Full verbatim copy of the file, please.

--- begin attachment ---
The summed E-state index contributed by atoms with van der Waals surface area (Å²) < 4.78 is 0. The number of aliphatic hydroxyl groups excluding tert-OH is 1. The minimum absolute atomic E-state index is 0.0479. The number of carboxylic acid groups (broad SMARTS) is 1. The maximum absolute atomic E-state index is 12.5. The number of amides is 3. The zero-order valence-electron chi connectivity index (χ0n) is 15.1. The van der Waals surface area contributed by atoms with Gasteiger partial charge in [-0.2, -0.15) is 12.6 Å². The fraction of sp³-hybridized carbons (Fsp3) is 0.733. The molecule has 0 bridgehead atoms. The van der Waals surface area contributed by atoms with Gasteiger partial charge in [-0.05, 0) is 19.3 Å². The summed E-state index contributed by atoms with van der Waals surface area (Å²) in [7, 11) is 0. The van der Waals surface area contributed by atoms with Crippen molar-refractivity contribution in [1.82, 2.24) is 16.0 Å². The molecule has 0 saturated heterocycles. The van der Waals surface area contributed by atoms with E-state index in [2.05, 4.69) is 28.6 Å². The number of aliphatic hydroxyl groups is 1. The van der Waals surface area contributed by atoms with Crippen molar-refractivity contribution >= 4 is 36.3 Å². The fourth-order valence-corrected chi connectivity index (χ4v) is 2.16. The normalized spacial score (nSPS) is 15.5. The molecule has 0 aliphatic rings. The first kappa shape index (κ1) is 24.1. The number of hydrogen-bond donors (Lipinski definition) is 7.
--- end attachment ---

The summed E-state index contributed by atoms with van der Waals surface area (Å²) < 4.78 is 0. The number of aliphatic hydroxyl groups excluding tert-OH is 1. The minimum absolute atomic E-state index is 0.0479. The number of carboxylic acid groups (broad SMARTS) is 1. The maximum absolute atomic E-state index is 12.5. The number of amides is 3. The zero-order valence-electron chi connectivity index (χ0n) is 15.1. The van der Waals surface area contributed by atoms with Gasteiger partial charge in [-0.2, -0.15) is 12.6 Å². The fraction of sp³-hybridized carbons (Fsp3) is 0.733. The molecule has 0 bridgehead atoms. The van der Waals surface area contributed by atoms with Gasteiger partial charge in [-0.05, 0) is 19.3 Å². The summed E-state index contributed by atoms with van der Waals surface area (Å²) in [7, 11) is 0. The van der Waals surface area contributed by atoms with Crippen molar-refractivity contribution in [1.82, 2.24) is 16.0 Å². The molecule has 0 saturated heterocycles. The van der Waals surface area contributed by atoms with E-state index in [2.05, 4.69) is 28.6 Å². The number of aliphatic hydroxyl groups is 1. The van der Waals surface area contributed by atoms with Crippen molar-refractivity contribution >= 4 is 36.3 Å². The fourth-order valence-corrected chi connectivity index (χ4v) is 2.16. The normalized spacial score (nSPS) is 15.5. The molecule has 0 aliphatic rings. The first kappa shape index (κ1) is 24.1. The number of hydrogen-bond donors (Lipinski definition) is 7.